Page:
The Earth is approximately 4.54 billion years old, yet thanks to a unique meteorite, there are particles on this planet that have been around since before anything in our solar system -- even the sun -- came into existence.
On September 28, 1969, an enormous meteorite tore through the Earth's atmosphere and crashed near the town of Murchison in the Australian state of Victoria. Recent scientific analysis has determined that the 220-pound (100-kg) meteorite contains interstellar particles left over from when distant stars died out, approximately 7 billion years ago.
The particles are several billion years older than the sun, which is estimated to be 4.6 billion years old. That makes the Murchison meteorite's stardust the oldest material ever found.
Philipp Heck, the study's lead author from the Field Museum of Natural History in Chicago, said the Murchison meteorite is unique because it brought the dust intact. In most cases, similar types of dust would get burned up during natural planetary processes, including during the formation of the Earth.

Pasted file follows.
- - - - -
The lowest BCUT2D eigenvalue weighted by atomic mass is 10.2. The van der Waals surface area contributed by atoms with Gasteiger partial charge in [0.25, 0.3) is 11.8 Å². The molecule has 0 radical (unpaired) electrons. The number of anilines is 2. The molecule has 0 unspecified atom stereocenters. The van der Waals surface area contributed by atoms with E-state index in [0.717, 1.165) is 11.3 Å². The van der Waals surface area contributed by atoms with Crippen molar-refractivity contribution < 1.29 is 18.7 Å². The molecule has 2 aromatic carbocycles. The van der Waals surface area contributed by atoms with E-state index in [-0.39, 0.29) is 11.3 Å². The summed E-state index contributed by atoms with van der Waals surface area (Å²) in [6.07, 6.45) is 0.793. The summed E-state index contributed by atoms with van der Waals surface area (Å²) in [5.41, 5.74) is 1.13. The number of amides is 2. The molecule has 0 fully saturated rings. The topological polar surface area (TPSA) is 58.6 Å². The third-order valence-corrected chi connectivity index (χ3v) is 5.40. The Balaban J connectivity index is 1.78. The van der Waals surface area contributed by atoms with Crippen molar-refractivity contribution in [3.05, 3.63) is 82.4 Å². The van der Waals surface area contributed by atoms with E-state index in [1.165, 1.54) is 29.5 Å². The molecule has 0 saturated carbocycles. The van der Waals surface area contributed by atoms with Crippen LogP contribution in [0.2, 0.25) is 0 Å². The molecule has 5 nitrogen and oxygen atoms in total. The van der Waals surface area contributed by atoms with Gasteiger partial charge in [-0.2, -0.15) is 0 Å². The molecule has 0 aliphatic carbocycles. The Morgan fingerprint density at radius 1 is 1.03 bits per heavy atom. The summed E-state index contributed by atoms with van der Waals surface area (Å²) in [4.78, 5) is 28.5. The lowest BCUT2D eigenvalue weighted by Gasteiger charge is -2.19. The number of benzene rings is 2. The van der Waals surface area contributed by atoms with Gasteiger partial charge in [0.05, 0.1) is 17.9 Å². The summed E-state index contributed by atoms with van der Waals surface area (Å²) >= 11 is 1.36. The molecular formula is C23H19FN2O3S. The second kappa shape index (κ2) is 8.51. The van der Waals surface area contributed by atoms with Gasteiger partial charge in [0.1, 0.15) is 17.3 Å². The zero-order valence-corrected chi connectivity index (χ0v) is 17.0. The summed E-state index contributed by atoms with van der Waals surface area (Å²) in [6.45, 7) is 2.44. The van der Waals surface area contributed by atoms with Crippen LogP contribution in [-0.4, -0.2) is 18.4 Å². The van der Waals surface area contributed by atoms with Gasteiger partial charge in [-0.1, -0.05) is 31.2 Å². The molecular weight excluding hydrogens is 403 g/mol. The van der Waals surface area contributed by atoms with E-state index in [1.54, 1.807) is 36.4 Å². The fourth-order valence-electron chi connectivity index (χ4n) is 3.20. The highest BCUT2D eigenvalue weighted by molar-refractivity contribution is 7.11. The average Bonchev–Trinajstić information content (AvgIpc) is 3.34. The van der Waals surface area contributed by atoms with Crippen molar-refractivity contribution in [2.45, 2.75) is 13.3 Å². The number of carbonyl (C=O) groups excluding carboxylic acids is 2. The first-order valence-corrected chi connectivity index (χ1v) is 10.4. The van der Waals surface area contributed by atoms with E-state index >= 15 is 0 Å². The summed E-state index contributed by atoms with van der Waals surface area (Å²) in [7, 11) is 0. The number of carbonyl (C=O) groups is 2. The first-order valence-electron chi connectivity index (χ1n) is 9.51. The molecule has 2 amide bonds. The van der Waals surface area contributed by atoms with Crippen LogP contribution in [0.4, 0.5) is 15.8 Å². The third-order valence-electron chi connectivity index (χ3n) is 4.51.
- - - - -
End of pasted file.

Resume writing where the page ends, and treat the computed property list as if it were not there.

To determine the age of the dust inside the Murchison meteorite, the researchers had to use acid to dissolve some material to reveal the so-called "presolar grains." "I always compare it to burning down the haystack to find the needle," Heck said.
More on meteors:
- Earth gets to witness dozens of meteor showers every year, including August's Perseids, which were first observed about 2,000 years ago.
- A "fireball" is a meteor that is at least as bright as the planet Venus when observed in the morning or evening sky.
- More than 6,000 meteors large enough to reach the ground pass through Earth's atmosphere every year.